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The Journal Gazette

  • Evans

Sunday, February 03, 2019 1:00 am

Golden Pen Award

2018 Letter of the Year

In recognition of readers who write letters to the editor, The Journal Gazette editorial board each month selects the most effective letter and honors its writer with the Golden Pen Award. Since the program started in 1983, The Journal Gazette has recognized letter writers whose topics ranged from local to international concerns.

2018 Monthly



Joe Reese

"Strong language vs. profanity"


Charles Albert

"Students, act on guns"


Dane Leitch

"Let's maintain momentum"


Elizabeth Evans

"Exchange during stop thought-provoking"


Bill Forsythe

"A call for sanity"


Laurie Butts

"Revival of monarchs is up to all of us"


Louise Weber

"Fireworks detonation unneighborly pastime"


Joe Ohlinger

"Southeast-side concerns deserve thoughtful reply"


Richard Halsey

"Kidney donor is family's hero"


Bill Bruening

"Heroines, but no heroes, in Kavanaugh process"


Karen Bixler

"Hurdles for women pursuing a Real ID"


Melissa Damerell

"Transgender woman just wants equal rights"

Elizabeth Evans has been selected as The Journal Gazette's 2018 Letter of the Year winner. In the judgment of the editors, she had the most effective letter to the editor in 2018.

Evans was born and raised in New Jersey; she moved to Fort Wayne with her family more than 15 years ago. She earned a bachelor's degree in social work from the University of Saint Francis and has worked for the past five years with a local social service agency.

Evans and her husband are the parents of two young children. She said she has a passion for family, music, learning, culture, advocacy and social justice, inspired by Martin Luther King Jr.'s words: “It is hardly a moral act to encourage others patiently to accept injustice which he himself does not endure.”

The inspiration for her April 29 letter, Evans said, came from morals, beliefs and intellectual ideas long-held but reinforced by the empathy of experience. Other reasons she cites for writing include a “better future for my children. For justice. For peace. For understanding. For meloncholy turned to harmony. To be a voice in the midst of turmoil.”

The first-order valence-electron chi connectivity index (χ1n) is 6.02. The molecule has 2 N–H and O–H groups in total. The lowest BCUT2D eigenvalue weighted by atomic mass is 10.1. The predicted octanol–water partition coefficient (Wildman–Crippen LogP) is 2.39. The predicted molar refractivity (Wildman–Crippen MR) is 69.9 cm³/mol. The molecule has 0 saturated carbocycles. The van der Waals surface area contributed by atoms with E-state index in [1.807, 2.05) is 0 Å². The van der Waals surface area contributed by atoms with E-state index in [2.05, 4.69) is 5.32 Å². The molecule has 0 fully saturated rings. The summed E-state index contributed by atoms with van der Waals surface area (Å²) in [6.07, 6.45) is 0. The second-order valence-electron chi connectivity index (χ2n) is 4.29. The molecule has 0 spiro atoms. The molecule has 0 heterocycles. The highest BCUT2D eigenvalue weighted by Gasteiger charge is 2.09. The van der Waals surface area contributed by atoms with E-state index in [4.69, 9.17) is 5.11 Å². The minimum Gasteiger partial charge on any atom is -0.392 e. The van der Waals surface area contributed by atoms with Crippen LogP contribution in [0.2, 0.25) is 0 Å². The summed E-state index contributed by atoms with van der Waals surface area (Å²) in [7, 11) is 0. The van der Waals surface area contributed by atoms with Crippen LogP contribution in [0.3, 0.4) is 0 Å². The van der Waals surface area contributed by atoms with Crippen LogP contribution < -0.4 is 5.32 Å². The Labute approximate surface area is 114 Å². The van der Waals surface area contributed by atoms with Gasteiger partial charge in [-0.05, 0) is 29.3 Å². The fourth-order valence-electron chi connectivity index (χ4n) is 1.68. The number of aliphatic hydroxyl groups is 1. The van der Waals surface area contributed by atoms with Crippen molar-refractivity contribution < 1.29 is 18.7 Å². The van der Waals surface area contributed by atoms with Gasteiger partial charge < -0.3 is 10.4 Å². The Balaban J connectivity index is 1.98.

“My letter was not meant to be about me, but to be about the 'we' and the greater cause,” she said. “This scenario happens all too often, and I felt compelled to use my writing as a vehicle to share the experience. ... Many times, individuals have no idea, don't think about or under-consider the intricacies of history and the deeply ingrained attitudes and implications that are a result of this history.”

She adds: “This experience triggered a wave of emotions for me – and was sobering in a lot of ways. I believe in trying to see 'the glass half full' and writing was an outlet for me to express my feelings and share my perspective in a healthy way.”

The Golden Pen Award was established to express our appreciation for the contributions our letter writers make to the editorial page.

Exchange during stop thought-provoking

Recognition of the inherent dignity and of the equal and inalienable rights of all members of the human family is the foundation of freedom, justice and peace in the world.

My 30-something husband was recently pulled over for speeding - straightforward enough. After providing the compulsory items to the officer and while waiting for his citation, he gave me a call to let me know he would be late for dinner. A short while later, the officer again came to the window to inform my husband that (in addition to the second trooper who pulled up), a K-9 unit would be arriving momentarily to perform a vehicle search for narcotics.

Feel like you're missing something? Let me rephrase.

My African-American 30-something husband was recently pulled over for speeding. Upon rolling down his tinted window to provide the necessary documentation to the officer, it was determined that he smelled like Axe – and, despite the lack of criminal history and the many reasons one might wear fragrance, Axe body spray equals probable cause.

A frisk and a search later he was on his way, speeding citation in hand.

But yet, on the side of the highway that day, doors of his manicured vehicle open, K-9 assiduously performing the assigned task, one of the two officers standing beside him had asked, “Why are you acting nervous?” To which he replied, “It's just with everything going on these days ...”

In all reality, my husband could have been acting a lot of ways – and he kept his cool.

Upon conclusion of the interaction, he shook hands and reported an understanding of what had happened – you're just doing your job.

However, after our earlier conversation ended, his wireless headset remained on. Whether purposeful or not, this connection provided assurance, assurance that if this man – a son, husband and father of two – didn't come home for dinner (at all or ever again) – we would know why. This is my statistically justifiable fear, and reality. In 2018.

If profiling is a part of your job, then it's a part of mine, too. Let's all look out for each other, shall we?


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The Journal Gazette

600 W. Main St.

Fort Wayne, IN 46802